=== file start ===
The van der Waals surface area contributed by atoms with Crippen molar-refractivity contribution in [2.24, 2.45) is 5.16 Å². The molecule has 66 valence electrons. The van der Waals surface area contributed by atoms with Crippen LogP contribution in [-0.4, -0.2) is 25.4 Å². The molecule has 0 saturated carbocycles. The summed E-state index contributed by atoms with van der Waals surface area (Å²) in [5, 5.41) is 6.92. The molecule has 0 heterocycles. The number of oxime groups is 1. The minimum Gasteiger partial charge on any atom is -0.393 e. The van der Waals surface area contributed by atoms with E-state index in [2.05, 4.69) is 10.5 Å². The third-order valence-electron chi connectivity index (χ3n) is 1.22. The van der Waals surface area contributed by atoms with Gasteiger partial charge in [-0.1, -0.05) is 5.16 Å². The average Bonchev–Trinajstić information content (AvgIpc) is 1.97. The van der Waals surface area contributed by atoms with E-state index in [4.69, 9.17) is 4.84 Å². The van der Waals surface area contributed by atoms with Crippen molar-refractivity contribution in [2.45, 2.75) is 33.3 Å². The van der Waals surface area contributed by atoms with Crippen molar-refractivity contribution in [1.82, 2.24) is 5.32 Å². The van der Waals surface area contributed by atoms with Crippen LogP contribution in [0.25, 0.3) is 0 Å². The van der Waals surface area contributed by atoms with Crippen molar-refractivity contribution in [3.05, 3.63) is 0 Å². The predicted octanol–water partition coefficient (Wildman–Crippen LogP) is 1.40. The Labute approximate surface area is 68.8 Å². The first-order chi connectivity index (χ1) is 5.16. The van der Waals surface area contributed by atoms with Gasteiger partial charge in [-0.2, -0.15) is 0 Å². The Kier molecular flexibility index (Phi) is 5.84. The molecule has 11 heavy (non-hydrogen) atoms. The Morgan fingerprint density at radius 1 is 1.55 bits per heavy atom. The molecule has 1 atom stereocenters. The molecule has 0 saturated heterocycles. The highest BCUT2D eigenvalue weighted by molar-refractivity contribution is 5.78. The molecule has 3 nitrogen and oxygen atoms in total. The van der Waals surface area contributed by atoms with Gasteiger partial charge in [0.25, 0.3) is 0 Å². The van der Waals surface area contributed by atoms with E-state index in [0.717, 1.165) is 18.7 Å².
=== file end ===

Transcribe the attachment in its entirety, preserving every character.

The van der Waals surface area contributed by atoms with Crippen molar-refractivity contribution in [2.24, 2.45) is 5.16 Å². The molecule has 66 valence electrons. The van der Waals surface area contributed by atoms with Crippen LogP contribution in [-0.4, -0.2) is 25.4 Å². The molecule has 0 saturated carbocycles. The summed E-state index contributed by atoms with van der Waals surface area (Å²) in [5, 5.41) is 6.92. The molecule has 0 heterocycles. The number of oxime groups is 1. The minimum Gasteiger partial charge on any atom is -0.393 e. The van der Waals surface area contributed by atoms with E-state index in [2.05, 4.69) is 10.5 Å². The third-order valence-electron chi connectivity index (χ3n) is 1.22. The van der Waals surface area contributed by atoms with Gasteiger partial charge in [-0.1, -0.05) is 5.16 Å². The average Bonchev–Trinajstić information content (AvgIpc) is 1.97. The van der Waals surface area contributed by atoms with E-state index in [4.69, 9.17) is 4.84 Å². The van der Waals surface area contributed by atoms with Crippen molar-refractivity contribution in [2.45, 2.75) is 33.3 Å². The van der Waals surface area contributed by atoms with Crippen molar-refractivity contribution in [1.82, 2.24) is 5.32 Å². The van der Waals surface area contributed by atoms with Crippen LogP contribution in [0.25, 0.3) is 0 Å². The van der Waals surface area contributed by atoms with Crippen molar-refractivity contribution in [3.05, 3.63) is 0 Å². The predicted octanol–water partition coefficient (Wildman–Crippen LogP) is 1.40. The Labute approximate surface area is 68.8 Å². The first-order chi connectivity index (χ1) is 5.16. The van der Waals surface area contributed by atoms with Gasteiger partial charge in [-0.2, -0.15) is 0 Å². The Kier molecular flexibility index (Phi) is 5.84. The molecule has 11 heavy (non-hydrogen) atoms. The Morgan fingerprint density at radius 1 is 1.55 bits per heavy atom. The molecule has 1 atom stereocenters. The molecule has 0 saturated heterocycles. The highest BCUT2D eigenvalue weighted by molar-refractivity contribution is 5.78. The molecule has 3 nitrogen and oxygen atoms in total. The van der Waals surface area contributed by atoms with Gasteiger partial charge in [0.25, 0.3) is 0 Å². The van der Waals surface area contributed by atoms with E-state index in [0.717, 1.165) is 18.7 Å².